LinkedIn engineers spin out to launch ‘Kafka’ startup Confluent

Confluent executives in San Francisco, California, Friday, October 10, 2014.  (Paul Sakuma Photography)
Confluent executives in San Francisco, California, Friday, October 10, 2014. (Paul Sakuma Photography)
Photograph by Paul Sakuma Photography

When you think of revolutionary open-source software projects, LinkedIn (LNKD) probably isn’t the first company that comes to mind. But six years ago, a trio of the social network’s engineers created something called Apache Kafka, which now is being used as fundamental infrastructure by thousands of companies, ranging from AirBNB to Goldman Sachs (GS) to Netflix (NFLX).

Today, the engineers are announcing that they’ve formed a new company called Confluent to focus exclusively on Apache Kafka, and that it’s raised $6.9 million in venture capital funding from Benchmark, DataCollective and LinkedIn.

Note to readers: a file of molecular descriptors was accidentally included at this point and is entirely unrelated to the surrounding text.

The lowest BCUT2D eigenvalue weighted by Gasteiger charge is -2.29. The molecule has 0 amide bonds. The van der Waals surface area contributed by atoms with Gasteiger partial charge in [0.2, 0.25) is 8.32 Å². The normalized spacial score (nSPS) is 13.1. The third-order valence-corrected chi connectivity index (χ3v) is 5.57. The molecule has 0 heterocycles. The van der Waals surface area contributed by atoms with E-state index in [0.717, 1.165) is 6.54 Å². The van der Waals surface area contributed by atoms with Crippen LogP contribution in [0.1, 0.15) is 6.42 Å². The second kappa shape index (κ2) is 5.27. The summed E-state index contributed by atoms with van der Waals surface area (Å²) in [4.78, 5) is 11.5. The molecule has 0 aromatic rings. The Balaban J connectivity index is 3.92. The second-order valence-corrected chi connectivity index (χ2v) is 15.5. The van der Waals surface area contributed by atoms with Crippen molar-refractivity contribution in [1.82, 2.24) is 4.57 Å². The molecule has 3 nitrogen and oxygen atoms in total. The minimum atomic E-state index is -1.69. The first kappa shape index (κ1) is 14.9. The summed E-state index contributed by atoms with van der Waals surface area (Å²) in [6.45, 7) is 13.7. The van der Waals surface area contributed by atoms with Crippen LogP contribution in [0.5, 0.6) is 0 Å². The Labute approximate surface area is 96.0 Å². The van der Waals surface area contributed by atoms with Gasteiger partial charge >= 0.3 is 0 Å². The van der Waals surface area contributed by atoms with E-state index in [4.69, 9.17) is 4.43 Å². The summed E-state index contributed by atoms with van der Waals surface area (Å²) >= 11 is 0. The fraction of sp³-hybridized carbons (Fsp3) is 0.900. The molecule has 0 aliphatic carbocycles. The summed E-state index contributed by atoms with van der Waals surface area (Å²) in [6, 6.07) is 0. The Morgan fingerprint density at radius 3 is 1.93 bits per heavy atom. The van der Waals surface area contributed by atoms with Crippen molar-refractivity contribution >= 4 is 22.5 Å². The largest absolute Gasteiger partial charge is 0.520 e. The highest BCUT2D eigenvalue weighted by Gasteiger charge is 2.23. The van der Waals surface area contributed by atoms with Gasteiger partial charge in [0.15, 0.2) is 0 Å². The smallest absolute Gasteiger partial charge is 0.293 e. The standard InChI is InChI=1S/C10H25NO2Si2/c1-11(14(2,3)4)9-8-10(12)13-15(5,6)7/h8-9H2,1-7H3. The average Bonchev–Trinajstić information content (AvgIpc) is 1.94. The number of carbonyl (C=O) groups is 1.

“If you think of Hadoop as long-term memory, the question then is how you get the memories in there to begin with,” explains Eric Vishria, a Benchmark partner who has joined the Confluent board. “Apache Kafka is like the central nervous system, which collects all of these messages from the underlying systems and transmits them into the memory vault, or storage.”

Vishria only joined Benchmark a few months ago, and says that his prior company, RockMelt, used Kafka. “I met the team via a mutual friend, and afterwards I called the RockMelt architect to ask what he thought of Kafka. He told it it was bulletproof… The advice I first got when becoming a VC was to go slow, not make an investment too fast, but you don’t get blown away by something too often.”

The Confluent co-founders – Jun Rao, Jay Kreps and Neha Narkhede – seemed content working at LinkedIn, but kept receiving calls from Kafka users, asking for support and for the team to build various add-ons. Eventually they realized that there was a business opportunity to create and commercialize Kafka tools (while simultaneously maintaining Kafka’s open-source roots). LinkedIn agreed, and invested.

“Companies like Pinterest or Uber, for example, are probably big enough to build the tools they need on their own, but for everyone else it becomes hard,” Vishria adds. “I give LinkedIn huge credit for supporting their longtime employees as they go out on their own to create something that the market clearly is asking for.”

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